Ilove mangoes, so I love summer, when the mangoes are in season!
The mangoes ready for picking in Kona are the green common variety. With more than 400 varieties of mangoes, the hot summer months can produce a lot.
The weather in Kona — lots of sun, light rain in the afternoon — is perfect for growing mangoes.
Last weekend, we were lucky to go to our friends Tom and Aileen’s home in Kailua-Kona. We peeled and cut the green mangoes to make pickled mango, and I peeled the ripe mangoes and made a salad. I also took a bag of mangoes home to make mango chutney.
Foodland has this recipe for pickled green mangoes on its website:
Pickled Green Mangoes
Makes: 1 quart
8 cups green mango slices
1/2 cup rice wine vinegar
1/2 cup apple cider vinegar
2 cups sugar
1/4 cup Hawaiian or kosher salt
1 clove small garlic clove, peeled
5 whole black peppercorns
10 li hing mui
Peel and cut green mangoes into slices. If hard and green, a good peeler works best. Place mango slices into a mixing bowl. Add li hing mui.
In a non-reactive pot, combine vinegar, sugar, salt, garlic and peppercorns and bring to a boil.
When sugar and salt are dissolved, remove from heat and cool until it feels hot to touch, not scorching.
Pour over mangoes. Cover and let cool. Transfer to jars or storage container.
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Here is Punahou School’s famous mango chutney recipe printed by the Honolulu Advertiser on March 10, 1999. With all the candied orange and lemon peels as well as preserved ginger, no wonder it’s so delicious!
Punahou Mango Chutney
Makes: 15 pints
10 pounds mangoes (green and half-ripe), peeled, sliced and cut in chunks
5 pounds sugar
6 or 7 cups cider vinegar, depending on acidity of mangoes
1 pound finely sliced candied lemon peels
1 pound finely sliced candied orange peel
2 large onions, chopped fine
2 pounds seedless raisins
1 pound finely sliced citron
2/3 cup green ginger, cooked and chopped fine
1 cup finely chopped preserved ginger
2 cloves garlic, chopped fine
8 small Hawaiian chiles, with seeds removed
Sprinkle mangoes with salt and allow to stand overnight.
Boil the sugar and vinegar 5 minutes, add to the drained mango, cook until tender. Add the other ingredients and cook slowly to desired consistency, 30 minutes to an hour. Pour into hot, sterilized jars and seal immediately.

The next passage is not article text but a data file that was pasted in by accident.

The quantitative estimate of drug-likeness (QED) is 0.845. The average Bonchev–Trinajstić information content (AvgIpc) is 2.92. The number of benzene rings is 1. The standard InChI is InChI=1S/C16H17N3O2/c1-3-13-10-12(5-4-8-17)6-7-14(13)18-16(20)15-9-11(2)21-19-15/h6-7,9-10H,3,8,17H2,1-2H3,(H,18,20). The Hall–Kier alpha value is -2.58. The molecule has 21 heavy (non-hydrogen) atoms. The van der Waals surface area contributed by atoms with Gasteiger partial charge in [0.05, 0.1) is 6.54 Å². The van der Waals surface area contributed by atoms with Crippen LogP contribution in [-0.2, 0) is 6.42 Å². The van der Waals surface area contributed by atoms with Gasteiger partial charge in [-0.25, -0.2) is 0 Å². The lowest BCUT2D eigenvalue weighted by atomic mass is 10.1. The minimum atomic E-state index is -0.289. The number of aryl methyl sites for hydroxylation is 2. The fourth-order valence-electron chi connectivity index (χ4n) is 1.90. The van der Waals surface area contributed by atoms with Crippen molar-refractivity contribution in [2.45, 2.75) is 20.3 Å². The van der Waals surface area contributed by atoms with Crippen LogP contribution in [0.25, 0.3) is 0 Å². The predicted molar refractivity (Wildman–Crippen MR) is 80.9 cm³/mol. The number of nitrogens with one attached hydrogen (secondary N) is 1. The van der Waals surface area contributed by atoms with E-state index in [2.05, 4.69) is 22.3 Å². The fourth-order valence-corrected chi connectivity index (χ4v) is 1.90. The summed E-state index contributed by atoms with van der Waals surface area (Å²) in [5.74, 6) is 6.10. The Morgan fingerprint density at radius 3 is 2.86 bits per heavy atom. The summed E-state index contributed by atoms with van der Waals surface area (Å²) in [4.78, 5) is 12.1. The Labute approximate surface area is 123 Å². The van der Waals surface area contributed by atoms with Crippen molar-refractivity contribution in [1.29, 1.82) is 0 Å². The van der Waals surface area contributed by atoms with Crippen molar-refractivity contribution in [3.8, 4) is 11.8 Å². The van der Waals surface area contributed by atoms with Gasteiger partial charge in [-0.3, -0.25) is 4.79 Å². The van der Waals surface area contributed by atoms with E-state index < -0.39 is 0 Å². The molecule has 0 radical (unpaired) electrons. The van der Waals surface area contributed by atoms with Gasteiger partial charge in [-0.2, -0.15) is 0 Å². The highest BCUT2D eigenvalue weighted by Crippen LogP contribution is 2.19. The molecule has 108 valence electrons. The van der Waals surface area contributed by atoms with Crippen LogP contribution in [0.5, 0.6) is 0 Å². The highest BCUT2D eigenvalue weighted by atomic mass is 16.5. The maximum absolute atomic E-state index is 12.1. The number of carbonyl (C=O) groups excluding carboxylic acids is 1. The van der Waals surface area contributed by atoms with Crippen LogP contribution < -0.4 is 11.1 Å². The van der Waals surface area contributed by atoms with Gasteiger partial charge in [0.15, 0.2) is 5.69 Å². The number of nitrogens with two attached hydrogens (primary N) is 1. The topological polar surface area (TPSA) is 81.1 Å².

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If the mangoes you picked are ripe or already changed to a yellow color, you can make this wonderful summer salad.
Mango and Black Bean Quinoa Salad
2 cups quinoa, rinsed and cooked with 2 1/2 cups water or vegetable broth, cooled to room temperature
1 (15 ounce) can black beans, drained and rinsed
1 medium half-ripe or ripe, but firm mango, peeled and diced
1 red bell pepper, seeded and diced
2 ripe but firm tomatoes, diced
4 green onions, white and green parts, thinly sliced
1/2 cup chopped cilantro
4 tablespoons red wine vinegar
3 tablespoons extra virgin olive oil
2 tablespoons fresh lime juice
1/2 teaspoon kosher salt
1/4 teaspoon black pepper
Cook quinoa as per instructions on package, allow to cool to room temperature. In a small bowl, place diced tomatoes and sprinkle with salt. Place in large bowl, add mago, red pepper, green onions, black beans, tomatoes and cilantro.
In a small bowl, combine vinegar, olive oil and lime juice. Whisk until the dressing is smooth and pour on top of the salad. Toss to combine and add black pepper. Chill the salad for at least one hour before serving.
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Another great and easy recipe for ripe mangoes is this wonderful mango salsa. I made this with the pieces of ripe mangoes.
2 cups diced ripe mango, 1/4-inch dice
1 cup diced red bell pepper, 1/4-inch dice
2 ripe tomatoes, 1/4-inch dice
1/4 cup diced red onion, 1/8-inch dice
2 teaspoons minced jalapenos
1/3 cup cilantro leaves, packed, roughly chopped
1 medium avocado, 1/4-inch dice
1/4 cup lime juice
In a medium-sized bowl, combine mango, red bell peppers, tomatoes, red onion, jalapenos and chopped cilantro. Add diced avocado and lime juice. Gently stir in mango salsa until combined.
Serve salsa immediately or store in an airtight container for up to two days.
Mangoes belong to the cashew family and are native to South Asia. The mango is so popular in India and Pakistan that is their national fruit.
Email Audrey Wilson at email@example.com.